It’s frustrating to be not heard when you speak up, & unfortunately, it’s happens more commonly than you fathom. Speaking up in a group setting is a big challenge for many. You have valuable information / opinions to share, but no one’s listening. It is hard enough to find something worthwhile to add, and when it goes unnoticed, it is disheartening. It doesn’t just happen in groups. Did you ever have a conversation with a boss and walked away thinking you missed on an opportunity to share a brilliant idea? So, here are 5 tips to help you make your point & make it more likely for you to be heard when speaking up – Give Context -
Before blurting out your thought, start off with a brief sentence explaining the intent of your message. For example, “An idea occurred to me based on a different way to approach this.” or “I’m assuming the budget is the issue? I have an idea on how we can save and be well inside our budget.” This grabs attention onto you and also gives them a context for comprehending where exactly your contribution is.
Choose the Timing Carefully -
In a group setting, there are often several voices competing to be louder than the others. Rather than trying to compete on volume / quantity, always make sure you are waiting until it is the right time to speak up. Focus on adding value here. By adding to the conversation (instead of struggling for control), you’ll establish yourself as a credible voice & quickly be viewed as a leader.Bounce Off of the rest -
The best way to make sure of being heard in group conversations is to able to relate your statements with stuff the others have already stated. This will not just make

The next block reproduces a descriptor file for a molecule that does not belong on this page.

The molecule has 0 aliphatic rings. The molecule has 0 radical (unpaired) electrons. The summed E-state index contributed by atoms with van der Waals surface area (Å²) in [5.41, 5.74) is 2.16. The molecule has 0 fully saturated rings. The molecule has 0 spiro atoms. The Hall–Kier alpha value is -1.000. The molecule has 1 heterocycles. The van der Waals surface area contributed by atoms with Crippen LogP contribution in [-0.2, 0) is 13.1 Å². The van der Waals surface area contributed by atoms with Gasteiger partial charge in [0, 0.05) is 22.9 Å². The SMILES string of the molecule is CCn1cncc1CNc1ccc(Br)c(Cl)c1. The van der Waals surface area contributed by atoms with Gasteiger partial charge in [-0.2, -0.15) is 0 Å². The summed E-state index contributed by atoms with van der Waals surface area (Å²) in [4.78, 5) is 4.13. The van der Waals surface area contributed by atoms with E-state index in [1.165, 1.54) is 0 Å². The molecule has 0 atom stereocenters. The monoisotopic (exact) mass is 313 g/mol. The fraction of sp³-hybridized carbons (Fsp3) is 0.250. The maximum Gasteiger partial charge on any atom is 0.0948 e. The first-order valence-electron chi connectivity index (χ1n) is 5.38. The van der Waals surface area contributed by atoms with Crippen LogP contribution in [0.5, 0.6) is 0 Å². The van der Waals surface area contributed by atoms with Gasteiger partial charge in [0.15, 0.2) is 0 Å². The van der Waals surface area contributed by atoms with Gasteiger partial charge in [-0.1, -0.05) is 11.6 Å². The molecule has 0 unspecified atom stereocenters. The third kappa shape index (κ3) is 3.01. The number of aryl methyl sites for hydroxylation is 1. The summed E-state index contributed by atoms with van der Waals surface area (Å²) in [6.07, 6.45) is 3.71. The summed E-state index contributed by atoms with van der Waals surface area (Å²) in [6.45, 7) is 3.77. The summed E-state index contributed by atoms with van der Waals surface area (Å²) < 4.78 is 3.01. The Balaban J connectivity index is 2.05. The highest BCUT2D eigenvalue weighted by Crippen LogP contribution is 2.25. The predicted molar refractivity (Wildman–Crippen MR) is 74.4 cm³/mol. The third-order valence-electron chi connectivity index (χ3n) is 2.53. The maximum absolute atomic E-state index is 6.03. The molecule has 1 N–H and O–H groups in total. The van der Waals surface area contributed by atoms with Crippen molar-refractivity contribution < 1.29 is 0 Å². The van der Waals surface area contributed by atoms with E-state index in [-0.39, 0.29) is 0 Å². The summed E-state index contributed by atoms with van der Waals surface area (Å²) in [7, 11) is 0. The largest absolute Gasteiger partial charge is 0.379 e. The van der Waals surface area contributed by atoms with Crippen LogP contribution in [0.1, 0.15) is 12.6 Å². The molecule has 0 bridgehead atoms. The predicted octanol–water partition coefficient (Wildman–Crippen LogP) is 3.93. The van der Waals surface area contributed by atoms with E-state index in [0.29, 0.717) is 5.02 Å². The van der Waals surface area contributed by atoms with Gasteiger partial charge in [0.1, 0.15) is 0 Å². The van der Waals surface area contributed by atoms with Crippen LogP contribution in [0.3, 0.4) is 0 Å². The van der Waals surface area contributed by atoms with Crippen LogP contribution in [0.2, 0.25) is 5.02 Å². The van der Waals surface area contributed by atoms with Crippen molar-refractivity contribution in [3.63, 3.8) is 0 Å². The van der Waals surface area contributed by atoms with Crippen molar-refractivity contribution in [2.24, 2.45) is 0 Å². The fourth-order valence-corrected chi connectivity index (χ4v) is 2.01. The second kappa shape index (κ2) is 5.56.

the others more willing to hear your opinion in context to their previous statements, but you will also be helping to move the conversation forward in a more constructive method. Ask Questions -
In most cases, people just love voicing their opinions in settings. If you ask a question during a group meeting, you’ll start a conversation based around what your own question asked. As other members of the group / meeting start respond to the question, steer the conversation to the point you want to make here. This is a great segue to making your point.Get Feedback -
Getting feedback on how you’ve come across can be really helpful. If you have a pattern of your messages not being understood or are being dismissed, ask someone you respect and trust for feedback on how your communications are coming across. Maybe, your tone or your non-verbal communications are giving a message you do not intend to give across.
These were just a few tips that can help you be heard and put your point across correctly in group settings. I have struggled with this in the past but keeping these points in mind helped me get past these issues. If you’ve got any tips of your own, do tell us in the comments below. If you enjoyed this article & it helped you in any way, visit the space for more such content!